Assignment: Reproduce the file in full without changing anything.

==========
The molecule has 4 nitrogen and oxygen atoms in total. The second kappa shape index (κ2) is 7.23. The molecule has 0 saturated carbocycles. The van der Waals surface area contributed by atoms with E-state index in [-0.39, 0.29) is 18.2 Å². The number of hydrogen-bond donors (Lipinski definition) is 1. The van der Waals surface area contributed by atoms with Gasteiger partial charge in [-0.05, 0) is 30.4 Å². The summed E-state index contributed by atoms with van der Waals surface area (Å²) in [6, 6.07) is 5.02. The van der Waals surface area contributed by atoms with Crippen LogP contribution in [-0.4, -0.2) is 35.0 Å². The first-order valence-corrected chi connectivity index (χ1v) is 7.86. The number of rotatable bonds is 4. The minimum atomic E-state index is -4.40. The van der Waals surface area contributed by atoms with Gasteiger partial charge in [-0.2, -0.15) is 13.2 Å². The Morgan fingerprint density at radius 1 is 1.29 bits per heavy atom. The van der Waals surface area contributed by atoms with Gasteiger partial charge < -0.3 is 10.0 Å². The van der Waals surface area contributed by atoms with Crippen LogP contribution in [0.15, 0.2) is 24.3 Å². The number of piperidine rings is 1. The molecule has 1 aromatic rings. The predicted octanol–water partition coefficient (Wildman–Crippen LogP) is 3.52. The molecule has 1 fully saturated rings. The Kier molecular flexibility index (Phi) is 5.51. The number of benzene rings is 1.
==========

The molecule has 4 nitrogen and oxygen atoms in total. The second kappa shape index (κ2) is 7.23. The molecule has 0 saturated carbocycles. The van der Waals surface area contributed by atoms with E-state index in [-0.39, 0.29) is 18.2 Å². The number of hydrogen-bond donors (Lipinski definition) is 1. The van der Waals surface area contributed by atoms with Gasteiger partial charge in [-0.05, 0) is 30.4 Å². The summed E-state index contributed by atoms with van der Waals surface area (Å²) in [6, 6.07) is 5.02. The van der Waals surface area contributed by atoms with Crippen LogP contribution in [-0.4, -0.2) is 35.0 Å². The first-order valence-corrected chi connectivity index (χ1v) is 7.86. The number of rotatable bonds is 4. The minimum atomic E-state index is -4.40. The van der Waals surface area contributed by atoms with Gasteiger partial charge in [-0.2, -0.15) is 13.2 Å². The Morgan fingerprint density at radius 1 is 1.29 bits per heavy atom. The van der Waals surface area contributed by atoms with Gasteiger partial charge < -0.3 is 10.0 Å². The van der Waals surface area contributed by atoms with Crippen LogP contribution in [0.15, 0.2) is 24.3 Å². The number of piperidine rings is 1. The molecule has 1 aromatic rings. The predicted octanol–water partition coefficient (Wildman–Crippen LogP) is 3.52. The molecule has 1 fully saturated rings. The Kier molecular flexibility index (Phi) is 5.51. The number of benzene rings is 1.